Getting the Most from Your Sales Teams

September 2019 | By Danielle Hochstein, Ph.D.

It’s not easy getting the most from your sales teams. Organizations are getting better at developing and supporting sales reps to drive sales results. But they still often struggle with the fact that each project, each team and each sales process is different, and therefore requires a fresh look at how to shape the environment to best support the sales reps.

Getting the most from your sales teams

The good news is, in every sales situation there are some core elements you can look at to get the real sales performance you need. No matter how sales methodologies change over time, these core elements remain tried and true.

To get optimal sales results, you need:

  • Well-aligned sales reps and leaders focused on the same targets across regions
  • Consistent use of sales tools and methods
  • Smart use of existing data in deciding how to approach customers and choose territories
  • Consistent communication between national sales leaders and regional managers, and between regional managers and their reps
  • A focus on sales reps’ “leading behaviors” which are critical to the right focus during customer interaction (leading behaviors generate the lagging results you want)

Let’s illustrate these points through a client case: A national team from six diverse sales regions was tasked with selling a drug to health care professionals (HCPs). All the right elements seemed to be in place, and the sales reps and managers were highly motivated to sell. Results weren’t bad—but for some reason, they weren’t getting peak performance.

What was going on? The overall national sales team was new, but it was assumed these highly experienced leaders could jump-start sales performance.  Then we noticed differences in their approaches and tools. Each leader focused on what they knew best, rather than aligning with other regional managers or encouraging sales reps to communicate across territories and regions.

The client realized they needed a better understanding of existing experiences and application methods in the field, so that core competencies and frameworks for training and development could be clearly defined.

Data and metrics are key in all sales, especially pharma. This client knew they had the right data and metrics tracking and reporting in place. What they didn’t always have were structured conversations focused on the critical few Key Performance Indicators that drive results.

Existing data and KPIs could be interpreted in multiple ways, and we realized that some regions were missing opportunities because sales reps didn’t know how to analyze the data the right way and draw accurate conclusions.

Also see Pharmaceutical Sales KPIs – The Secret To Your Sales Team’s Success

We worked with the client to simplify dashboards, while providing clear guidance on how to evaluate and take action on KPI progress.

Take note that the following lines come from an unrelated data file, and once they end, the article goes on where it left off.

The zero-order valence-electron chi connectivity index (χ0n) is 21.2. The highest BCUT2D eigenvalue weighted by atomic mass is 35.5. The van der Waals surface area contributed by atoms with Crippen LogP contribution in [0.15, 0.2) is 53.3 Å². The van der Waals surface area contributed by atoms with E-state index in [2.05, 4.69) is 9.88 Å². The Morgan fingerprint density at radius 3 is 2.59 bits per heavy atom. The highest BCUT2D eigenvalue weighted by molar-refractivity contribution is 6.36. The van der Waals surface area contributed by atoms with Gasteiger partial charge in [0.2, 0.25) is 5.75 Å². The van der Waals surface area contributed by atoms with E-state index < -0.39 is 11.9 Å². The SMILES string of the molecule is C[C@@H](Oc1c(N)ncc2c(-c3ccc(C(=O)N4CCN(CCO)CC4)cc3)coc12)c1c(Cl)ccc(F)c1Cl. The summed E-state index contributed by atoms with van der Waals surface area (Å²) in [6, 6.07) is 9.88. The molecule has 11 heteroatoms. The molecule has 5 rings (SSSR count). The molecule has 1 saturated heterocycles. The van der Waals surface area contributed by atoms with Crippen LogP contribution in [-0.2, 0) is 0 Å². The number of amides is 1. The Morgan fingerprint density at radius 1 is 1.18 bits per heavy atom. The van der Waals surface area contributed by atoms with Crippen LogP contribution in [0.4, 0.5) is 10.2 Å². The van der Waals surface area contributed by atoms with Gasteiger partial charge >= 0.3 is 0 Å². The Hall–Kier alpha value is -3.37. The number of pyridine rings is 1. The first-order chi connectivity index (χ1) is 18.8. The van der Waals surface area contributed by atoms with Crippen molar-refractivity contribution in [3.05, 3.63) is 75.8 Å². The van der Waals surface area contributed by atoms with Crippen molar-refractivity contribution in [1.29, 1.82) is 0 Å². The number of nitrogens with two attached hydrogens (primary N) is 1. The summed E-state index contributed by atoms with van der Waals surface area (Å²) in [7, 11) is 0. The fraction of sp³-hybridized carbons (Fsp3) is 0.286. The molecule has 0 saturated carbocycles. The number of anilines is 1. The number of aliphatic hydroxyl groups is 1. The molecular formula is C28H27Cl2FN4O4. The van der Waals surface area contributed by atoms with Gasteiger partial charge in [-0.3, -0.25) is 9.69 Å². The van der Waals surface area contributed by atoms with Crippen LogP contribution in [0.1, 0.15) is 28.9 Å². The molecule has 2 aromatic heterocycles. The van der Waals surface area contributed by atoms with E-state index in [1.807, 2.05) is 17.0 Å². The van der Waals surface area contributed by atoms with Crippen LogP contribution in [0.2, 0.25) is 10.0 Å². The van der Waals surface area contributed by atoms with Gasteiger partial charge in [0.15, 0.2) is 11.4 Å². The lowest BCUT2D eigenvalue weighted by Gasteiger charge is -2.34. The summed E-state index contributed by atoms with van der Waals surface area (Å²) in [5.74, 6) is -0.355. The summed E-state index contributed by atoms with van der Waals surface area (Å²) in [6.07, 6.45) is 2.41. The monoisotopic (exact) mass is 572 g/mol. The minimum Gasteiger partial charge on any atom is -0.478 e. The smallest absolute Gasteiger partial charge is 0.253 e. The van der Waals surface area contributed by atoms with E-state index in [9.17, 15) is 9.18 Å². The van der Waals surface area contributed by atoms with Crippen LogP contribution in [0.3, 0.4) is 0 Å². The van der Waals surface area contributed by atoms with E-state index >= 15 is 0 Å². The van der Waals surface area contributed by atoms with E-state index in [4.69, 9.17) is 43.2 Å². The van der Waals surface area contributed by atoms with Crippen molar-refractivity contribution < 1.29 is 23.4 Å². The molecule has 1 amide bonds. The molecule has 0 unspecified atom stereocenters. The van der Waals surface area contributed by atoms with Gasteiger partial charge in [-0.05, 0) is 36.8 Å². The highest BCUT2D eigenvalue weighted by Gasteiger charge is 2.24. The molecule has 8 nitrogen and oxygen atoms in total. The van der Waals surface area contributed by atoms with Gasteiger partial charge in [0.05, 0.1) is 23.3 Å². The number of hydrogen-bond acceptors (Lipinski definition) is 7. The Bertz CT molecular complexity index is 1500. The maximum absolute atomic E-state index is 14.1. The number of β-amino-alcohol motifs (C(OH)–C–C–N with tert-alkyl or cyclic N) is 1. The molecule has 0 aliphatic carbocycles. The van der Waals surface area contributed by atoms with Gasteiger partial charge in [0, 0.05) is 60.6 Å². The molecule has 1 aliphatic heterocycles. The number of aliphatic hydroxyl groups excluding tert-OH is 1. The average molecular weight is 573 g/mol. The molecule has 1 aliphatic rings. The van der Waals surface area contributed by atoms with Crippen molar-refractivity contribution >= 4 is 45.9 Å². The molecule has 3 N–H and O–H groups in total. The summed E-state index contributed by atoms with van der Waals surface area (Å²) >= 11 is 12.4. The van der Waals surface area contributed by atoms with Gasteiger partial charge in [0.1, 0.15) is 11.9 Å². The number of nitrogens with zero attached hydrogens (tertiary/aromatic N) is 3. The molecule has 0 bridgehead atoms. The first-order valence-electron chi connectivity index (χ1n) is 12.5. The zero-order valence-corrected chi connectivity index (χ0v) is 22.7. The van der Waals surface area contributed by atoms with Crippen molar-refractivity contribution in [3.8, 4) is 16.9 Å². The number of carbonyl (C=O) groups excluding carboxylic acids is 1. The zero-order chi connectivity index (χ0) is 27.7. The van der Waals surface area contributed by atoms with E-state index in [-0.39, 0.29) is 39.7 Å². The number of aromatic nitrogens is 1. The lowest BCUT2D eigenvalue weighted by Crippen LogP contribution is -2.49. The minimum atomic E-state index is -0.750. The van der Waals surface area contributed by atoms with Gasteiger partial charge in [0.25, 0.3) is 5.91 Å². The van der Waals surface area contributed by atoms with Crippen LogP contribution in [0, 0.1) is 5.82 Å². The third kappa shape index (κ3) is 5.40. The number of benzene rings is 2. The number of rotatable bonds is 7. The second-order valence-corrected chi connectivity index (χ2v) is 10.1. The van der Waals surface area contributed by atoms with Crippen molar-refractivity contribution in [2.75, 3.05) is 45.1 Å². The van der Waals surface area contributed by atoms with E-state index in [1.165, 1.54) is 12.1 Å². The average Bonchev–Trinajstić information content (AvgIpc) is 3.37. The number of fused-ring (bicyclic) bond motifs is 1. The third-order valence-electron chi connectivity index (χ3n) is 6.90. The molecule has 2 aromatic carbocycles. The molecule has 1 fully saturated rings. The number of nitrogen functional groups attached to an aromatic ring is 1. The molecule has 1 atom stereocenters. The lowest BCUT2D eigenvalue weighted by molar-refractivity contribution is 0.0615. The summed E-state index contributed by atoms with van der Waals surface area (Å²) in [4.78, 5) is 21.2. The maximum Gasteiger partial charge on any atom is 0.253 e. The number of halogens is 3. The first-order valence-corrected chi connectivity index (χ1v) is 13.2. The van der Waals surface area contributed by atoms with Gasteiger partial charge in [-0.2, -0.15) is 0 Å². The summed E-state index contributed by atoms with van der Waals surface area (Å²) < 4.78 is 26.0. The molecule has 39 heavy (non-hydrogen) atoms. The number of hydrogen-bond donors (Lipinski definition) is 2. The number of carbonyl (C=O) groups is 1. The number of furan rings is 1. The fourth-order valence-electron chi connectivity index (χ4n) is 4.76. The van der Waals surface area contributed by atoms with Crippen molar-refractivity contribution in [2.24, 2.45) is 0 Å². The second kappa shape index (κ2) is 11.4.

Not focusing properly on KPIs also meant that regional managers weren’t coaching their sales reps on the critical few behaviors needed to drive sales results. Managers were coaching their reps on sales performance, but what they were not doing was asking these important questions:

  • Using what we know from data and our observations—and if we could improve just a few business-critical behaviors—what would be the most valuable behavior changes for each rep or team of reps?
  • How will we know these behavior changes are happening?
  • How will we give feedback to individuals and teams?
  • How can we develop these specific skills and competencies across regions?

Clearly answering these questions enabled the client to make decisions on development opportunities and hold continuous improvement conversations at the front line, during regional sales manager meetings, and at higher leadership levels. 

The impact was visible quickly:

  • The client realigned the sales force on critical behaviors and results, while supporting more focused field coaching conversations.
  • There was improved communication across regions and sales reps, including faster feedback loops on challenges and best practices.
  • Weekly sales team meetings became more effective and potential sales performance challenges could be proactively managed.
  • Overall engagement and motivation of the workforce was higher than ever.
  • The client avoided an anticipated seasonal performance dip, a key outcome we strived to achieve.

These challenges were not unusual. But given the fast-paced, high-performance environment, the client needed outside support to move forward quickly and effectively without interrupting day-to-day business.

Want to learn more about developing a powerful pharmaceutical sales organization? Click the button below to download our free whitepaper, 4 Critical Steps to Becoming a High-Performing Pharmaceutical Sales Organization.

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Topics: Pharmaceutical Sales